"As a pregnant woman, and previously regular drinker, I must admit I panicked at the thought of going nine months without a single drink. As a honeymoon baby, those early cells had already had a fair few cocktails pass their way, but I didn’t lose any sleep over that – what’s done is done, and I believed the embryo was too young to have come to harm. "I was abstinent for the next three months, during which time I read up on all the advice, but it soon became clear that, well, it was far from clear. Up until a couple of years ago, it was fine to have ‘one or two units, once or twice a week’, but now, not so much as a sip. But from what I could see, it wasn’t that any new evidence had come to light proving the ill effects of the odd tipple – it was that Doctors decided that in the absence of any proof that having the occasional drink DOESN’T harm the baby, they should err on the side of caution and tell us to call it quits completely. But I genuinely couldn’t see that something which was previously okay could had suddenly become harmful, so I decided - with my husband, as I saw it as a joint decision – that the odd tipple would be okay. "The amount of drinks (each below two units) I had throughout my pregnancy averaged out as one a month. I wrote down each one religiously, so I didn’t forget and have more than I ought to, and even learned the formula to calculate the amount of units in your drink - multiply the size of the drink in millilitres by its alcohol percentage and divide by 1000, science fans. "But to me, it was important for my own sense of well-being, and to retain a sense of ‘myself’, rather than just feel like an incubator, which I felt was ultimately really beneficial to my well-being. And a happy healthy, relaxed mum surely makes for a happy, healthy baby, which, I’m delighted to say, my 9-month-old daughter is. "So, why did I feel the need to change my name on this article? Unfortunately, whilst I’m quite happy with my own decision, and had the full support of my husband, in my experience, some of the most judgmental people are other mums. But I say, we’re all grown-ups, and it’s up to us to make this very personal decision for ourselves."
Teresa*, mum to a 9-month-old baby girl
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with my first i drank hardly anything and had a small glass of wine every now and then during the last trimester, but on my current pregnancy wine and cider was my major craving which has been really tough, so i drank nothing during first trimester, but did allow myself small glasses of something once or twice a week after about 20 weeks if it got desperate!! i did try not to make it a weekly habit and have avoided it again from about 37 weeks on the run up to D-Day - which was yesterday and i am now really, REALLY looking forward to a nice glass of something when baby finally gets here!!! i do think it's best to avoid it completely during the first trimester when everything is developing, and if you can avoid it the rest of the time then great, but as long as you're sensible the rest of the time i think it's ok to have a little treat x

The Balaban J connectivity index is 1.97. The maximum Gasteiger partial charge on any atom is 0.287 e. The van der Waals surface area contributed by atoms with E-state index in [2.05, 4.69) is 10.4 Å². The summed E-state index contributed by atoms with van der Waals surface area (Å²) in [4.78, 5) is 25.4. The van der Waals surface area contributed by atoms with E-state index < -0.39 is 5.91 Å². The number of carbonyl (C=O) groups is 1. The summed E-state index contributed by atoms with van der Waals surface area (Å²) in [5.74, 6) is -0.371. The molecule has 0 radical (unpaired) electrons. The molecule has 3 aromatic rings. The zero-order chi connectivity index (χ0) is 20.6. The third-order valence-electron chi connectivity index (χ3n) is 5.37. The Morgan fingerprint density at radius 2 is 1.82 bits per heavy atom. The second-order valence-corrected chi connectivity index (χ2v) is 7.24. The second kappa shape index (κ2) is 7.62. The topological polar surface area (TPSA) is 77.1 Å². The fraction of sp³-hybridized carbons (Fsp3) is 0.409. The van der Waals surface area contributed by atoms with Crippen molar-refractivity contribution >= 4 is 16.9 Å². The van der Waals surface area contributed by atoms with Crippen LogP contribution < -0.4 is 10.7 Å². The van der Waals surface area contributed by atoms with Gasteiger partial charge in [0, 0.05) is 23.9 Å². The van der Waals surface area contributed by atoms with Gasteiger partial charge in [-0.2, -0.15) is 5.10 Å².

Hi mums and mums-to-be,
A mum-of-two in Australia has contacted MFM and asked for us to share her story here with you on her behalf. She writes:
"My name is Anne and I live in Australia. I drank alcohol during my two pregnancies and both my children were very healthy children at birth. I was prescribed alcohol as a tocolytic* during my first pregnancy and henceforth believed the placenta to be a very formidable force. I have since learnt that any amount of alcohol can cause cellular changes and the only true statement is no alcohol equals no risk.
"My oldest son cried for months, did not meet milestones, failed to thrive for many months, had poor sucking reflex and was a very sickly baby. Now he is small for his genetic inheritance, has temporal lobe epilepsy and has had jaw and teeth problems as well as a tumour in his jaw. He can live independently, hold down a job and manage his money but he was prenatally exposed to alcohol and he did suffer some of the conditions and issues related to exposure pre-birth.
"My youngest son has a significant disability and has been diagnosed with Fetal Alcohol Syndrome. He has had a terribly hard life with the option of suicide being his comfort if things get too hard. I don’t blame him at all. His life has been one ‘failure’ after another. Not failures to us but certainly in his perception within his reality they were failures.
"I would rather have had no alcohol for nine months than find out later that my son has to now go through his whole life with a preventable disability.
"I established the Russell Family Fetal Alcohol Disorders Association in 2007 in order to support other people and to lobby for change in Australia."
[*This means to prevent premature labour, slow down or stop contractions]